Thursday’s exam has been postponed indefinitely after allegations of misrepresentation and pseudoscience.
A national review on ‘cow science’ in India has been postponed indefinitely after widespread criticism over the spread of unscientific claims about the animal, considered sacred by the country’s Hindu majority.
The Rashtriya Kamdhenu Aayog (RKA) or National Cow Commission, set up by the ruling Hindu nationalist government, was due to host the online exam on Thursday.
The program for the review sparked controversy, with media reporting it contained unscientific claims such as cow’s milk containing traces of gold and earthquakes from the slaughter of cows.
“The government livestock department, under which the commission operates, has shelved the review due to controversy and fury over the program,” a commission official said, asking for the anonymity.
“The exam was designed by RKA President Vallabhbhai Kathiria, whose term ended on February 20. The department will oversee the commission until a new chairman is appointed, ”he added.
The Hindu newspaper reported that the department disowned the review which encouraged false claims and pseudoscience.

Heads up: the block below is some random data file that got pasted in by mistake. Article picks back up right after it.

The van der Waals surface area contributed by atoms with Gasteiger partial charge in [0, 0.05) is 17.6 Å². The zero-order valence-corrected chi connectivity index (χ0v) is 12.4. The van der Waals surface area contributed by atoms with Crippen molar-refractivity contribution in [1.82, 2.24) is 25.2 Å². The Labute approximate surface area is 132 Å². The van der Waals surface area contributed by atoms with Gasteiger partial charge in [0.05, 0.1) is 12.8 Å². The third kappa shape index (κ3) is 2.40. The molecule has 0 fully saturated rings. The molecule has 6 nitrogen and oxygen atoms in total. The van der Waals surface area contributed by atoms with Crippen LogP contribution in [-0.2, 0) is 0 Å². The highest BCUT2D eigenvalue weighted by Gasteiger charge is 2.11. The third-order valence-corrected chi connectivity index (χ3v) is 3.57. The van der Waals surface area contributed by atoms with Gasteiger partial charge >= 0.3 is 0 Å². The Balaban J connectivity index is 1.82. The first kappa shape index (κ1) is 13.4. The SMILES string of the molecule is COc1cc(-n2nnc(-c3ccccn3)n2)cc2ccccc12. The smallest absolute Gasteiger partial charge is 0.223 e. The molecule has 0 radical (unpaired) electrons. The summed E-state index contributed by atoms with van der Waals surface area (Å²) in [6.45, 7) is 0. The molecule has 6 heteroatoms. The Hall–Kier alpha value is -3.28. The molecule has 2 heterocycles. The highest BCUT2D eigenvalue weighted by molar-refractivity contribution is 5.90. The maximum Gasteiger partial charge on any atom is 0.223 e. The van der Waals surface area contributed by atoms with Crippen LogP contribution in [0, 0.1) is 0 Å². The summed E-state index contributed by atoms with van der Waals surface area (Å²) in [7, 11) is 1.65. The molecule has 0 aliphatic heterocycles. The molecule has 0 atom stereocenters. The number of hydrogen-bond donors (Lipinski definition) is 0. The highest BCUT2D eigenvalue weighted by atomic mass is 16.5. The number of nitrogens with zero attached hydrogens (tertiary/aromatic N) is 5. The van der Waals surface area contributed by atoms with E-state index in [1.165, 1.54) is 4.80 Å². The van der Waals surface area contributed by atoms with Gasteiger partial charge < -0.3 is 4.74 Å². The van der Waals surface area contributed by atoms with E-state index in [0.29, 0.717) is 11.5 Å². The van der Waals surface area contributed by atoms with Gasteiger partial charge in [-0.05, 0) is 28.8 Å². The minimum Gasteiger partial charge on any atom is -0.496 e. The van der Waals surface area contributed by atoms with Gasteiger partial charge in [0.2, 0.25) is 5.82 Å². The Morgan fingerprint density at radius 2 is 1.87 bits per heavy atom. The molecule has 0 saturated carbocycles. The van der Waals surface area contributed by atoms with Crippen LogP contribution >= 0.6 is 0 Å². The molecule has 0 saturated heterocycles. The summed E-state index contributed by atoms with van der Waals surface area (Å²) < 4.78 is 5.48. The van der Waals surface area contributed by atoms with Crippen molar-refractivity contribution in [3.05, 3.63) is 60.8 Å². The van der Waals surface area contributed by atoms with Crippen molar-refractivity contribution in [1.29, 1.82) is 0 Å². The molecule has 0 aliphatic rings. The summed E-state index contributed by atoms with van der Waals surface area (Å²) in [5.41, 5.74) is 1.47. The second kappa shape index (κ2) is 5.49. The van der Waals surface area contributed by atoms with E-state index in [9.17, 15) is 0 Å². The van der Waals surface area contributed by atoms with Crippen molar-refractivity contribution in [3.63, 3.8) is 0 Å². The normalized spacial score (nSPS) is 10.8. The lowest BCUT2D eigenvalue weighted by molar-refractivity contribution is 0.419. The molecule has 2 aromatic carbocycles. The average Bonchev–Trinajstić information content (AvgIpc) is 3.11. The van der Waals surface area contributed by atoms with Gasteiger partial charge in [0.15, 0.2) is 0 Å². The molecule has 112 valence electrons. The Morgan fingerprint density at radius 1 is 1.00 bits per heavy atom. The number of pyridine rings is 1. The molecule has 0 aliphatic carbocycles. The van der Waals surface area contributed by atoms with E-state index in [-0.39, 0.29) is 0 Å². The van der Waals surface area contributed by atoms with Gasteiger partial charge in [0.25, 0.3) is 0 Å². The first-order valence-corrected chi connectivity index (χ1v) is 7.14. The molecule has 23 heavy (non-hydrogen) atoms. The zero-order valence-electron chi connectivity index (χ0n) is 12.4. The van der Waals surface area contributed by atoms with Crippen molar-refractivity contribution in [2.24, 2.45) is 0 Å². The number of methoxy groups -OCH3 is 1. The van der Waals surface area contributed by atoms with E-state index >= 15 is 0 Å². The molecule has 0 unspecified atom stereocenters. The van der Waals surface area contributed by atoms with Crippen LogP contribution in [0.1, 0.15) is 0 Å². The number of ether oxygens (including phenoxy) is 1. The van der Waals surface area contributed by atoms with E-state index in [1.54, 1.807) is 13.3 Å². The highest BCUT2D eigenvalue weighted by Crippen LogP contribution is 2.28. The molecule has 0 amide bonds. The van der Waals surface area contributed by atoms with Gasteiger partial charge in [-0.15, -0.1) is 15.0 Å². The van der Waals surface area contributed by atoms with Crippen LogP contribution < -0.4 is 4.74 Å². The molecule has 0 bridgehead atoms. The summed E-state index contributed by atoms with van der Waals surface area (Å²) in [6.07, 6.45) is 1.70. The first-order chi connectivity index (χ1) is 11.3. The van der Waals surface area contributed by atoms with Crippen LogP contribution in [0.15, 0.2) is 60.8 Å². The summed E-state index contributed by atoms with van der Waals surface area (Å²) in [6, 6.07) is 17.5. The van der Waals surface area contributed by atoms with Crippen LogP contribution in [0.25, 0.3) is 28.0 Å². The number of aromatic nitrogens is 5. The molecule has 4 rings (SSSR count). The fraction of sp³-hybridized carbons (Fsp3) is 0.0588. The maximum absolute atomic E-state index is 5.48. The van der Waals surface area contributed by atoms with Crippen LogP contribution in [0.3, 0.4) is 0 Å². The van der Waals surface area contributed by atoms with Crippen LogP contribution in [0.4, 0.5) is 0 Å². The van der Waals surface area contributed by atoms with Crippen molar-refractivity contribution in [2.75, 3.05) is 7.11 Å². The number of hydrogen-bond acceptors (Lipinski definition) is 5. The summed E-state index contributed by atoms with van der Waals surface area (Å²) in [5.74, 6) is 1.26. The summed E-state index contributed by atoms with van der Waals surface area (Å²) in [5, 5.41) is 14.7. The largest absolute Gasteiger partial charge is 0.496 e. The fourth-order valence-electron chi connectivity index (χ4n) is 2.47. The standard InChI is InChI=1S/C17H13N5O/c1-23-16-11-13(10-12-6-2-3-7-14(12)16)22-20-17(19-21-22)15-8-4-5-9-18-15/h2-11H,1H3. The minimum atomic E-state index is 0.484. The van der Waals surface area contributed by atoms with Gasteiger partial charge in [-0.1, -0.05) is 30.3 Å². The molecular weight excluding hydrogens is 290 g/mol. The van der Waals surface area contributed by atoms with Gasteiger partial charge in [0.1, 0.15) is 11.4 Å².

The commission had “no mandate” to conduct such a review and any future outreach program would be conducted on a “scientific basis,” the report said, citing ministry officials.
The exam, intended to promote and protect the cow, was open to children and adults as well as non-resident Indians and was to be conducted in 12 regional languages in addition to Hindi and English, said responsible.
Prime Minister Narendra Modi’s Bharatiya Janata party, which came to power in 2014, has made cow protection a priority to strengthen Hindu support within its electoral base.
The government has initiated research programs into the uses of cow’s milk, dung and urine which ancient Indian Ayurvedic medicine has claimed have healing properties.